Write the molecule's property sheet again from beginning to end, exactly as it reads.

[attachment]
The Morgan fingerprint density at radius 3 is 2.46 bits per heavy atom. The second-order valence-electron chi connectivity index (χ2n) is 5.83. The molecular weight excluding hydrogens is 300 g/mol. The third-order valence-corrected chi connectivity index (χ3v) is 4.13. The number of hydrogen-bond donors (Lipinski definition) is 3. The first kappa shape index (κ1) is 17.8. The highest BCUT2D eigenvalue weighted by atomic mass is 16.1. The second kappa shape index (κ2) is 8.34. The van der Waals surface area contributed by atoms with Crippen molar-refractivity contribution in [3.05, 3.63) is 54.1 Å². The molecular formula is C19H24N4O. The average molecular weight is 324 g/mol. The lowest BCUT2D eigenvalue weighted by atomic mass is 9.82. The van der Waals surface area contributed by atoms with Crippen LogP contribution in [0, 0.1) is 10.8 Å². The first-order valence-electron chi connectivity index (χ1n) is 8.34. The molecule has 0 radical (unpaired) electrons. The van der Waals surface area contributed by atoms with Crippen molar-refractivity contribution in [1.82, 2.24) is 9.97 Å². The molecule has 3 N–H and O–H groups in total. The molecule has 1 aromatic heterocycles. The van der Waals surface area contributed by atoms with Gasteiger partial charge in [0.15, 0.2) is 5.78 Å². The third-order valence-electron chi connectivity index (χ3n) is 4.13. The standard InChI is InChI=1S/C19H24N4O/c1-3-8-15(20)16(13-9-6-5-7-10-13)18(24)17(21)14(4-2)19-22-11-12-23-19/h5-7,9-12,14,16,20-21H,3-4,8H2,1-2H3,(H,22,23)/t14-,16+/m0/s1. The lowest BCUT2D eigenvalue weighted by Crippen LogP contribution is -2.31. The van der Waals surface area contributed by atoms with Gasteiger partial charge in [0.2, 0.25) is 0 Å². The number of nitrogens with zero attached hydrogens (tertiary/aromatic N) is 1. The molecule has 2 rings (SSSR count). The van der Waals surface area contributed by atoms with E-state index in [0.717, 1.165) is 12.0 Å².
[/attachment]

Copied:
The Morgan fingerprint density at radius 3 is 2.46 bits per heavy atom. The second-order valence-electron chi connectivity index (χ2n) is 5.83. The molecular weight excluding hydrogens is 300 g/mol. The third-order valence-corrected chi connectivity index (χ3v) is 4.13. The number of hydrogen-bond donors (Lipinski definition) is 3. The first kappa shape index (κ1) is 17.8. The highest BCUT2D eigenvalue weighted by atomic mass is 16.1. The second kappa shape index (κ2) is 8.34. The van der Waals surface area contributed by atoms with Crippen molar-refractivity contribution in [3.05, 3.63) is 54.1 Å². The molecular formula is C19H24N4O. The average molecular weight is 324 g/mol. The lowest BCUT2D eigenvalue weighted by atomic mass is 9.82. The van der Waals surface area contributed by atoms with Crippen LogP contribution in [0, 0.1) is 10.8 Å². The first-order valence-electron chi connectivity index (χ1n) is 8.34. The molecule has 0 radical (unpaired) electrons. The van der Waals surface area contributed by atoms with Crippen molar-refractivity contribution in [1.82, 2.24) is 9.97 Å². The molecule has 3 N–H and O–H groups in total. The molecule has 1 aromatic heterocycles. The van der Waals surface area contributed by atoms with Gasteiger partial charge in [0.15, 0.2) is 5.78 Å². The third-order valence-electron chi connectivity index (χ3n) is 4.13. The standard InChI is InChI=1S/C19H24N4O/c1-3-8-15(20)16(13-9-6-5-7-10-13)18(24)17(21)14(4-2)19-22-11-12-23-19/h5-7,9-12,14,16,20-21H,3-4,8H2,1-2H3,(H,22,23)/t14-,16+/m0/s1. The lowest BCUT2D eigenvalue weighted by Crippen LogP contribution is -2.31. The van der Waals surface area contributed by atoms with Gasteiger partial charge in [0.2, 0.25) is 0 Å². The number of nitrogens with zero attached hydrogens (tertiary/aromatic N) is 1. The molecule has 2 rings (SSSR count). The van der Waals surface area contributed by atoms with E-state index in [0.717, 1.165) is 12.0 Å².